John Piper explains in this 8-minute video entitled “What Is the Secret of Joy in Suffering?”


Does God Mean What He Says?

I read another article on what the author characterized as the Bell/Piper divide, referring to the ideas set forth in Rob Bell’s promotional video for his book Love Wins and John Piper’s Twitter response. The author’s conclusion was that the debate which centers on heaven, hell, and who is saved, depends on hermeneutics, or how one goes about interpreting the Bible.

Probably so.

I’ll admit, it’s not my field. I took a look at the article about this discipline the blogger referred to, and quickly felt overwhelmed. It seems our understanding of the Bible depends on our philosophical outlook, our cultural background, and the ideologies we embrace.


How does faith like that of a child which Jesus referred to, fit in with hermeneutics?

Is the Bible too hard for the average person to grasp, or is its meaning ever changing because it is part of a “living tradition,” one that “is fundamentally a matter of perceiving a moving horizon, engaging a strand of dialogue that is an on-going re-articulation of the dynamically historical nature of all human thought.”

Perhaps all human thought is moving and changing, but God’s thoughts are the same yesterday, today, and forever. Or so He says about Himself in the Bible. Did He mean it?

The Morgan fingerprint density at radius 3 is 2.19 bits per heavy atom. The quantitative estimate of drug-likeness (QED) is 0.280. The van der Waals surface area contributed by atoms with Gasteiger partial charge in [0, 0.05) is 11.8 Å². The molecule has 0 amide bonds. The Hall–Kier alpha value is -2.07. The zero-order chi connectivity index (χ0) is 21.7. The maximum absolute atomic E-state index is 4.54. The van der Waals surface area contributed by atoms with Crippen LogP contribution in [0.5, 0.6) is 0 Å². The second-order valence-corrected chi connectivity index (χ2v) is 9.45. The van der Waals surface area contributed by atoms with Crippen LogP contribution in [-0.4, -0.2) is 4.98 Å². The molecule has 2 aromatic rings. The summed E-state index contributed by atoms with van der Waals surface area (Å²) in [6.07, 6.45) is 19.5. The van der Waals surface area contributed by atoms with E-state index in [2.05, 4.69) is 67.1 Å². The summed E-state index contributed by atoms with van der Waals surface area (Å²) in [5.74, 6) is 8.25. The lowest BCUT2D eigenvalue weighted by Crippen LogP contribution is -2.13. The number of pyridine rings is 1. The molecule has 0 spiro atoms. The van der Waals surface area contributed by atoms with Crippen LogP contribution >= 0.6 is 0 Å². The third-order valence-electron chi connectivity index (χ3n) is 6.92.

As I look at this issue, it seems to me we may believe either that the Bible did indeed come from the inspiration of God’s Spirit and reveals what He wants Mankind to know about His person, His plan, and His work in the world, or we can believe the Bible is a book many authors wrote about their perceived experiences with God.

The latter is open to much interpretation. Some portions of it might be myth or conjecture. And what we do with what the Bible says is determined in part by how it impacts each individual.

The former establishes the Bible as the authoritative source to which we can go when we want to know about things like heaven, hell, and who can be saved.

But here’s the thing we must not lose sight of. If God wrote it, He wrote it all. We can’t isolate verses and camp on them as the One Truth by which we live. I’ve seen people do that. Last year I wrangled with another blogger because he believed his Christianity called him to ridicule false teachers. Not love his neighbor or his enemy or treat all men with gentleness—none of the things Jesus commanded His followers to do. Somehow he rationalized away his disregard for those scriptures and focused on just that One Thing.

I’ve seen other take a handful of verses and explain away any contradictions, thus formulating a doctrine that a plain reading of Scripture can’t sustain.

Did God mean what He said, or did He speak in code or perhaps symbology, so that “narrow way” actually means “broad” and “separate” actually means “unite”? Perhaps “accursed ones” mean “beautiful children” and “eternal fire” means “everlasting bliss.”

Or did Jesus really mean what He said:

Then [the King] will also say to those on His left, ‘Depart from Me, accursed ones, into the eternal fire which has been prepared for the devil and his angels … These will go away into eternal punishment, but the righteous into eternal life.
– Matt. 25:41, 46

Published in: on March 4, 2011 at 2:20 pm  Comments (7)